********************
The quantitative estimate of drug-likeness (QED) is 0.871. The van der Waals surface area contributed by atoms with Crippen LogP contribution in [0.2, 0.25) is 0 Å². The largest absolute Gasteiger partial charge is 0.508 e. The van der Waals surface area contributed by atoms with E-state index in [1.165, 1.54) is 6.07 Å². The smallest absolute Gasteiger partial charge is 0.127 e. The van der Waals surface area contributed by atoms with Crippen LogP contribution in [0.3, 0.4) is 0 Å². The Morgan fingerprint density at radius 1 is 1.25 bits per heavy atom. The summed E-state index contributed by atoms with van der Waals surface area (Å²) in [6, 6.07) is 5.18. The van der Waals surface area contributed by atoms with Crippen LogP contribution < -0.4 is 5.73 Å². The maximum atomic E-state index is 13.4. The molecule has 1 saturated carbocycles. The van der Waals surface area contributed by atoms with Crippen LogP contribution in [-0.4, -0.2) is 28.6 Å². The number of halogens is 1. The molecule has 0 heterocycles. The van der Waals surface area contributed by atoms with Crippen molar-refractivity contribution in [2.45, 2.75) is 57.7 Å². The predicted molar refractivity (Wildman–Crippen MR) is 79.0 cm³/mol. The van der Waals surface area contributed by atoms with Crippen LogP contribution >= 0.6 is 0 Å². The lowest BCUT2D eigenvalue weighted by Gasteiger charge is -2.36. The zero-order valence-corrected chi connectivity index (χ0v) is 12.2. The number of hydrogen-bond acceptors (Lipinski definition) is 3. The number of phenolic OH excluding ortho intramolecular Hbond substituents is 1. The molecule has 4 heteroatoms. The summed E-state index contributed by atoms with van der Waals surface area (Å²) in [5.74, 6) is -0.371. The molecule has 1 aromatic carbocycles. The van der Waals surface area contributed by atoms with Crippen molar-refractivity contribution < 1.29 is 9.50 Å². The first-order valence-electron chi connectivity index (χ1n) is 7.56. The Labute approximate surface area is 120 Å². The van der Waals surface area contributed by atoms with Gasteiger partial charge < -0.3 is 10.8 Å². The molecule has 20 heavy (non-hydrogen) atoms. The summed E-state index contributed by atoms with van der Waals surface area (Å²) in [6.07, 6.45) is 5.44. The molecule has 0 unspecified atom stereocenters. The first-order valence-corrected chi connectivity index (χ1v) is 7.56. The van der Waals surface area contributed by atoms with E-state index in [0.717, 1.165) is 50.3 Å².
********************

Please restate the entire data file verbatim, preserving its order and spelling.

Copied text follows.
The quantitative estimate of drug-likeness (QED) is 0.871. The van der Waals surface area contributed by atoms with Crippen LogP contribution in [0.2, 0.25) is 0 Å². The largest absolute Gasteiger partial charge is 0.508 e. The van der Waals surface area contributed by atoms with E-state index in [1.165, 1.54) is 6.07 Å². The smallest absolute Gasteiger partial charge is 0.127 e. The van der Waals surface area contributed by atoms with Crippen LogP contribution in [0.3, 0.4) is 0 Å². The Morgan fingerprint density at radius 1 is 1.25 bits per heavy atom. The summed E-state index contributed by atoms with van der Waals surface area (Å²) in [6, 6.07) is 5.18. The van der Waals surface area contributed by atoms with Crippen LogP contribution < -0.4 is 5.73 Å². The maximum atomic E-state index is 13.4. The molecule has 1 saturated carbocycles. The van der Waals surface area contributed by atoms with Crippen LogP contribution in [-0.4, -0.2) is 28.6 Å². The number of halogens is 1. The molecule has 0 heterocycles. The van der Waals surface area contributed by atoms with Crippen molar-refractivity contribution in [2.45, 2.75) is 57.7 Å². The predicted molar refractivity (Wildman–Crippen MR) is 79.0 cm³/mol. The van der Waals surface area contributed by atoms with Crippen LogP contribution >= 0.6 is 0 Å². The lowest BCUT2D eigenvalue weighted by Gasteiger charge is -2.36. The zero-order valence-corrected chi connectivity index (χ0v) is 12.2. The number of hydrogen-bond acceptors (Lipinski definition) is 3. The number of phenolic OH excluding ortho intramolecular Hbond substituents is 1. The molecule has 4 heteroatoms. The summed E-state index contributed by atoms with van der Waals surface area (Å²) in [5.74, 6) is -0.371. The molecule has 1 aromatic carbocycles. The van der Waals surface area contributed by atoms with Crippen molar-refractivity contribution < 1.29 is 9.50 Å². The first-order valence-electron chi connectivity index (χ1n) is 7.56. The Labute approximate surface area is 120 Å². The van der Waals surface area contributed by atoms with Gasteiger partial charge < -0.3 is 10.8 Å². The molecule has 20 heavy (non-hydrogen) atoms. The summed E-state index contributed by atoms with van der Waals surface area (Å²) in [6.07, 6.45) is 5.44. The molecule has 0 unspecified atom stereocenters. The first-order valence-corrected chi connectivity index (χ1v) is 7.56. The van der Waals surface area contributed by atoms with E-state index in [0.717, 1.165) is 50.3 Å².